Roses on my table
So from my last post, you might be getting the impression that it's a grocery paradise over here. It's not quite so easy. One thing I've noticed in the stores in Amsterdam (though not at the amazing variety of farmer's markets) is an obsession with over-packaging. We bought some crackers once that, within the outer package, were individually wrapped in groups of 8. WHY??? Certain types of fruits and vegetables are packaged on foam trays with cling film, or in plastic bags, or simply wrapped in cling film. It seems intensely unnecessary and is one definite downside to shopping at the local grocery store chain. Once we have bicycles (something I hope to find second-hand and soon), I plan to do more shopping at the farmer's market where I can bring my own re-usable bags for things. On a related note, at D's workplace, they have a wonderful sounding canteen, but for hygenic reasons have individually wrapped each portion of cheese and meat. So to make a simple sandwich generates a ton of waste.
Something else I've noticed is that, as a result of the latest obsession with being environmental by taking your own bags shopping, there seem to be a zillion new bags being made. I see them everywhere from fancy designer ones, to promotional ones, to cheap department store ones. I mean, at least they're re-usable, but still, it seems excessive and little bit missing the spirit of the idea. I can only imagine that some will not be sold and that the excess stock will end up in a landfill somewhere.
I have been reflecting recently on consumption and waste and where we find value and meaning in our lives. A lot revolves around the food we choose to buy, grow, prepare, and eat. We have been eating a lot better since moving to Amsterdam. Mostly because we are being more frugal and cooking all our meals from scratch. We never ate a lot of pre-prepared food or ate out a huge amount, but we're doing so even less here.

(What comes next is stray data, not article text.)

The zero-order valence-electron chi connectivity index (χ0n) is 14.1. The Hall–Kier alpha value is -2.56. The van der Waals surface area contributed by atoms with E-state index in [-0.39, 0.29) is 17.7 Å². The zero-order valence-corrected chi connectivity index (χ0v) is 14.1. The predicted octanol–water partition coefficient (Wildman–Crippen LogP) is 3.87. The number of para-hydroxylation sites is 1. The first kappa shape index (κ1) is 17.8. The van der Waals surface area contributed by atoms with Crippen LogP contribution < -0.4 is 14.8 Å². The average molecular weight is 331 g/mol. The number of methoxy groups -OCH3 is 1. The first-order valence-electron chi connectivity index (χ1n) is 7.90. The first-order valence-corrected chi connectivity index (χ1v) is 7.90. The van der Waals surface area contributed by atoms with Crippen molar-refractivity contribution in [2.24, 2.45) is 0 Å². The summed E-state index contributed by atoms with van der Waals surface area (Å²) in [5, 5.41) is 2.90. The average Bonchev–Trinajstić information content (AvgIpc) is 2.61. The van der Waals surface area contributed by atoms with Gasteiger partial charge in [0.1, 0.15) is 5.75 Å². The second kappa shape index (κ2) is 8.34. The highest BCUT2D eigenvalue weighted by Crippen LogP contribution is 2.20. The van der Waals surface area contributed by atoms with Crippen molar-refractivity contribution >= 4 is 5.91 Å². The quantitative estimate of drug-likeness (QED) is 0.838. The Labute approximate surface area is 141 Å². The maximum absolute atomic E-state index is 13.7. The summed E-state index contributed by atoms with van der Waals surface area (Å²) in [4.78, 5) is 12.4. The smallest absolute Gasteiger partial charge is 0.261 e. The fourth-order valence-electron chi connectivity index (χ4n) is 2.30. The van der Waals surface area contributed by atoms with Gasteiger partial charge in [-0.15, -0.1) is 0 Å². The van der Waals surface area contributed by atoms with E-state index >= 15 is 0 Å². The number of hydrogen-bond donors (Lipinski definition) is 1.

Making this sort of drastic, long-distance-and-short-notice move, with its associated massive reduction in Stuff, has resulted in a lot more changes than just the scenery. It's forced me to think about just about every lifestyle choice and be more conscious in choosing what I want. When you don't experience any change, it's very easy to stay within your comfort zone and not examine WHY you do or believe something. So far, I think this has been the most rewarding part of this experience and not at all what I expected. I thought it would be the travel ... which will probably be great too, once we get to that part of the Expat Adventure. As it is, I've been far more productive in writing and drawing than I had been for ages, I'm getting much more regular exercise (love the climate here!), we're eating much better, I'm feeling very content with having fewer things (though I still am excited to get our boxes with what we did choose to ship), and I feel like I'm benefitting personally from consciously re-examining my beliefs and assumptions.